Kirk: My all-time greatest video game procrastination took place junior year of high school, just before my mid-year French final. I had recently started playing Warcraft II and that game's insane addictiveness, coupled with my general disinterest in Mr. Ritz's french class, made for a supremely potent procrastination cocktail.  I had very little knowledge of the material that would be on the test and yet I couldn't tear myself away from my computer. Days passed as I slowly worked my way through the human, then the orc campaigns. I actually think I did worse on that final than any other test I took in high school, but I walked away with the knowledge that if I wanted to survive college, I'd probably have to avoid Blizzard games. Zug-zug.

6 comments:

Daniel Bullard-Bates said...

There is a part of me that still believes that I would have been a straight A student if not for the insidious influence of two games: Diablo 2 and Neverwinter Nights. My appetite for leveling up is profound, and a certain Neverwinter Nights persistent world made me a DM for a time. It's still there if I want to go back...

No. No no no no no. I have things to do with my time!

Annie Wright said...

Ha! I am playing through Diablo 2 again as we speak. Nothing quite like scoring a bunch of gems on a cow-level to stick in your fancy new arbalest... That last sentence makes me question my own coolness a bit.

Tim Mackie said...

Last year Team Fortress 2 single-handedly lowered my calculus grade from a B+ to a C. That's not an entirely fair statement, but I stopped doing the homework right around the time I got it.

This year, however, I've been playing fewer games in general, opting instead to watch TV since I've been generally more tired. When I have been playing games, though, in recent months they've been Dragon Age: Origins and -- of all things -- fantasy baseball. This is my first year playing it and I've scared myself with the amount of time I put into it.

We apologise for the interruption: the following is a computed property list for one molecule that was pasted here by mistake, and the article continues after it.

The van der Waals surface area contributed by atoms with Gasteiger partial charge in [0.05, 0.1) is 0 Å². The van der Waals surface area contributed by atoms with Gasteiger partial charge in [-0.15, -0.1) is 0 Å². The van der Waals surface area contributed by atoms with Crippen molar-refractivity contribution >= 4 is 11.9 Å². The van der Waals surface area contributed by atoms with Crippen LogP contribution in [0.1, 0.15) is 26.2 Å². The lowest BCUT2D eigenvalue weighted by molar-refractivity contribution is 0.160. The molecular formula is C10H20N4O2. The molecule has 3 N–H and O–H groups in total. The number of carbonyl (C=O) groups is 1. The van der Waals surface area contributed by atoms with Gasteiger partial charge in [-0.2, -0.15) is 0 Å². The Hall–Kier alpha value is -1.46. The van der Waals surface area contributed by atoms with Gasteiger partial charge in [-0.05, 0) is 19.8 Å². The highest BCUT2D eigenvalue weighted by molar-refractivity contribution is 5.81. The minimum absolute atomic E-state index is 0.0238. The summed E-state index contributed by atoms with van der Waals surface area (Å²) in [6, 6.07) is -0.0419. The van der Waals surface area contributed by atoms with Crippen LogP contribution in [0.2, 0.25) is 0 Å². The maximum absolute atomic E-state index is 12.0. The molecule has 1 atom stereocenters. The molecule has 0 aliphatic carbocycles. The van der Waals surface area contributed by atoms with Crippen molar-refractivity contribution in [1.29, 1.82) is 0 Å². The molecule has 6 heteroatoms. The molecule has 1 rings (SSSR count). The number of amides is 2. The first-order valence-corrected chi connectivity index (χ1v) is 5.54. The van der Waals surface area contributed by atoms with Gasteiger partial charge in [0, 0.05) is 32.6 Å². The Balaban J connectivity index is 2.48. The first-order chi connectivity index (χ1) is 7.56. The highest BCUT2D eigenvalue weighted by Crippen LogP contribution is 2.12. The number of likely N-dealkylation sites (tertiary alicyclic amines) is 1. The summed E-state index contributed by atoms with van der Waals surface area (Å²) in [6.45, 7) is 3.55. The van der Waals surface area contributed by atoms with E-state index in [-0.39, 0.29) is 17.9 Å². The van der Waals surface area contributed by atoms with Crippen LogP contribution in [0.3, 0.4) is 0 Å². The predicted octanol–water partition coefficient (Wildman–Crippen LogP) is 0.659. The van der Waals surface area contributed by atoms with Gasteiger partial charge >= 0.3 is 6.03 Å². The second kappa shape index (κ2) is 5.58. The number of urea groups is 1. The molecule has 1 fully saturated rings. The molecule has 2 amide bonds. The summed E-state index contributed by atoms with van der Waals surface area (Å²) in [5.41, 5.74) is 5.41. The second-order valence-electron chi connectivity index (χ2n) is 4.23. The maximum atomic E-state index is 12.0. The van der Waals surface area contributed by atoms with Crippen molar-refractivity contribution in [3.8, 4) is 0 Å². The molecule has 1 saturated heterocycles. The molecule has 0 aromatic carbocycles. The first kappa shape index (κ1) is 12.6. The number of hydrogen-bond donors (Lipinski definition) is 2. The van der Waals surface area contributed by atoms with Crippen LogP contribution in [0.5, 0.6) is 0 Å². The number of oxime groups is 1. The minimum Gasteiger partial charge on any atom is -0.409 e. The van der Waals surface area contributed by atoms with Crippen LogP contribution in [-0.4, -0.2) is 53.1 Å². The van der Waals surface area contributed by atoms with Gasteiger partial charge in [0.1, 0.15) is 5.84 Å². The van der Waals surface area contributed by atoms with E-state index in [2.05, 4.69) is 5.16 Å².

Jay said...

Biggest procrastination game EVAR? Fallout 3 for sure. I used to turn it on thinking I'd just tackle a simple side-mission or two... 20-30 mins later I'd be knee-deep in a swarm of mutants somewhere on the other side of the map, logging NO sort of mission progress whatsoever.

Lately, it's been MLB: the SHOW. Road to the Show mode lets you finish games in 5-15 minutes (assuming you're not a pitcher or catcher). It's easy to say "just one more" when you have 162 games to play in a season. And like TWENTY seasons to play through.

Dan the Man said...

Between the post and this comment thread, this reads like a list of every game I've played for more than six hours at a stretch since high school graduation.

Actually, we're missing Starcraft.

Oh, wait, look, I just fixed it.

Lance said...

MW2 has ability to turn Saturday into Tuesday. The online leveling has a profound way to make you play one more round to unlock the next weapon, or jump ahead on the leaderboards.